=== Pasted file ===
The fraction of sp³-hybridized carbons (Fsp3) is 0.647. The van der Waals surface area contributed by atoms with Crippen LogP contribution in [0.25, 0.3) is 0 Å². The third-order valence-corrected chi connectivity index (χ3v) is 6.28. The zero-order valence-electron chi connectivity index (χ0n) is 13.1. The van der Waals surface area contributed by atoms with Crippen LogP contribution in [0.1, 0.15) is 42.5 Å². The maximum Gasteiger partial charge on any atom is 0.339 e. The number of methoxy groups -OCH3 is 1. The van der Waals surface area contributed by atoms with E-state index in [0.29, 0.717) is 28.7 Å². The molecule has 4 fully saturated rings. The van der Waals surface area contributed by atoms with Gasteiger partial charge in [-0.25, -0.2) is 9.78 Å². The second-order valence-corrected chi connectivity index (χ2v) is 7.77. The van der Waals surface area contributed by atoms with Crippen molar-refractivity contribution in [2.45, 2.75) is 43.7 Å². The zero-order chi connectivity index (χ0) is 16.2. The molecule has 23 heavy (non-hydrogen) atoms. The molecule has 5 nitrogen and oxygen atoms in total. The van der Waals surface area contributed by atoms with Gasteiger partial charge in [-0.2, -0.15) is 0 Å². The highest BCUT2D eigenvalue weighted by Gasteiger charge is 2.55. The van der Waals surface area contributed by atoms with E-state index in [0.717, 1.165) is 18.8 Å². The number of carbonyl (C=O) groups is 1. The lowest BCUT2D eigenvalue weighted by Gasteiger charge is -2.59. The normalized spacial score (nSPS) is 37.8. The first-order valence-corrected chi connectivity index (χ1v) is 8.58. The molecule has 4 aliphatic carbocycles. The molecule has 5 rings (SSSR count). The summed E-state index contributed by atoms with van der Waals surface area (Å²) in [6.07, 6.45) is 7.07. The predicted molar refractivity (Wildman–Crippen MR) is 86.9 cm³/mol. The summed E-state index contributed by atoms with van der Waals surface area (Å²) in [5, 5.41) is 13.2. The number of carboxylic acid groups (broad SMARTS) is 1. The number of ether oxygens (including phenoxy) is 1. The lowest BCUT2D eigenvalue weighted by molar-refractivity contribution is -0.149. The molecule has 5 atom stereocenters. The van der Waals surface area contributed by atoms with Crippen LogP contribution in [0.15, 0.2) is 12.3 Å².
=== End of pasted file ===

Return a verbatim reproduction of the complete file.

The fraction of sp³-hybridized carbons (Fsp3) is 0.647. The van der Waals surface area contributed by atoms with Crippen LogP contribution in [0.25, 0.3) is 0 Å². The third-order valence-corrected chi connectivity index (χ3v) is 6.28. The zero-order valence-electron chi connectivity index (χ0n) is 13.1. The van der Waals surface area contributed by atoms with Crippen LogP contribution in [0.1, 0.15) is 42.5 Å². The maximum Gasteiger partial charge on any atom is 0.339 e. The number of methoxy groups -OCH3 is 1. The van der Waals surface area contributed by atoms with E-state index in [0.29, 0.717) is 28.7 Å². The molecule has 4 fully saturated rings. The van der Waals surface area contributed by atoms with Gasteiger partial charge in [-0.25, -0.2) is 9.78 Å². The second-order valence-corrected chi connectivity index (χ2v) is 7.77. The van der Waals surface area contributed by atoms with Crippen molar-refractivity contribution in [2.45, 2.75) is 43.7 Å². The zero-order chi connectivity index (χ0) is 16.2. The molecule has 23 heavy (non-hydrogen) atoms. The molecule has 5 nitrogen and oxygen atoms in total. The van der Waals surface area contributed by atoms with Gasteiger partial charge in [-0.2, -0.15) is 0 Å². The highest BCUT2D eigenvalue weighted by Gasteiger charge is 2.55. The van der Waals surface area contributed by atoms with E-state index in [0.717, 1.165) is 18.8 Å². The number of carbonyl (C=O) groups is 1. The lowest BCUT2D eigenvalue weighted by Gasteiger charge is -2.59. The normalized spacial score (nSPS) is 37.8. The first-order valence-corrected chi connectivity index (χ1v) is 8.58. The molecule has 4 aliphatic carbocycles. The molecule has 5 rings (SSSR count). The summed E-state index contributed by atoms with van der Waals surface area (Å²) in [6.07, 6.45) is 7.07. The predicted molar refractivity (Wildman–Crippen MR) is 86.9 cm³/mol. The summed E-state index contributed by atoms with van der Waals surface area (Å²) in [5, 5.41) is 13.2. The number of carboxylic acid groups (broad SMARTS) is 1. The number of ether oxygens (including phenoxy) is 1. The lowest BCUT2D eigenvalue weighted by molar-refractivity contribution is -0.149. The molecule has 5 atom stereocenters. The van der Waals surface area contributed by atoms with Crippen LogP contribution in [0.15, 0.2) is 12.3 Å².